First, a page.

Sunday 29th March was a day to celebrate; the twitterverse was buzzing, Facebook was groaning, and, since then we’ve been inundated with comments and calls complaining about Shane Warne. Not because he tweeted something racy, not because he’s dating a celebrity, but because he interviewed cricket players after their win on Sunday night and just about the only thing he inquired about was if they going to be drinking to celebrate their World Cup win and for how long.
You can read his comments here.
We are astounded by the large numbers of people who have reprimanded and criticised Shane Warne and the Australian cricket team for their behaviour and comments. Feedback has ranged from disgusted and disappointed to defensive. Warne’s comments have made headlines in newspapers on radio, TV and online both in Australia and internationally. Well known commentators, health professionals and parents have all taken to social media to join many others lamenting cricket’s booze-soaked culture. Many in the community are calling ‘Warnie’ out for crossing the line. Well done Australia it is great to hear so many people vehemently supporting responsibility with regard to alcohol.
Now we know this article will receive criticism, as it will be seen by some to be wowserism and surely the lads can celebrate their win. There is nothing wrong with someone celebrating with alcohol; however, it’s the blatant misuse of alcohol on TV that’s seriously concerning here. It’s time we showed young people watching sports on TV that great achievements like winning a World Cup don’t have to mean automatically getting sloshed. We want to encourage role models to show young people who love playing sport that getting drunk isn’t the only way to celebrate a win or commiserate a loss.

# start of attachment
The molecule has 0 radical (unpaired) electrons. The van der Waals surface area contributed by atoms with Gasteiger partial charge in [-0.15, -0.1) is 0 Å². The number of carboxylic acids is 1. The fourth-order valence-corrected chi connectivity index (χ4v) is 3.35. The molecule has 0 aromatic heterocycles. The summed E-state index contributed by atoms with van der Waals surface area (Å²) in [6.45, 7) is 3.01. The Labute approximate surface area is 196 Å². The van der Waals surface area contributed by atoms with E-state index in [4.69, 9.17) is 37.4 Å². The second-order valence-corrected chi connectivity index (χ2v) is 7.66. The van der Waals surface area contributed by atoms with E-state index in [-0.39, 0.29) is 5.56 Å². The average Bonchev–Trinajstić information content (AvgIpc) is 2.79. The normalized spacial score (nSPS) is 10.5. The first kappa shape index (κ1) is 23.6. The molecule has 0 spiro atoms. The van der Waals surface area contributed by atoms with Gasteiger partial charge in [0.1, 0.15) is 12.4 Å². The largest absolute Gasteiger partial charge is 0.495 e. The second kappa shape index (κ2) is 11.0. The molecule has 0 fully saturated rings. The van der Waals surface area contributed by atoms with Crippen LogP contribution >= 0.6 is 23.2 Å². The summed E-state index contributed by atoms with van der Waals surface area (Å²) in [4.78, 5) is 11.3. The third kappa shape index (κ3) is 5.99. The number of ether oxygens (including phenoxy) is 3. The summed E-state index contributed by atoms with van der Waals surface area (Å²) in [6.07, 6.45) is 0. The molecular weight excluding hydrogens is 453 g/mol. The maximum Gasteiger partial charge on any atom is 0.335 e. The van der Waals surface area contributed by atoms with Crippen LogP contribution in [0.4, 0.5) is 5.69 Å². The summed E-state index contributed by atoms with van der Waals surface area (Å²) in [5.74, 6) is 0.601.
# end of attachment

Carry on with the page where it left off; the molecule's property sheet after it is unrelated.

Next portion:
But it’s not just about role models. Our issues around sport and alcohol in Australia are more systemic.
For years now, we in the public health arena have called for the removal of the advertising loophole which enables alcohol advertising during live sport regardless of the time of day and whether or not children are watching.
Surely this tsunami of vitriol and concern following ‘Warnie’s’ comments must convince legislators that it’s time to remove the loophole and restrict advertising of alcohol on all media – including TV, newspapers and cinemas plus the removal of advertising in outdoor settings.
Or why not just ban alcohol advertising entirely?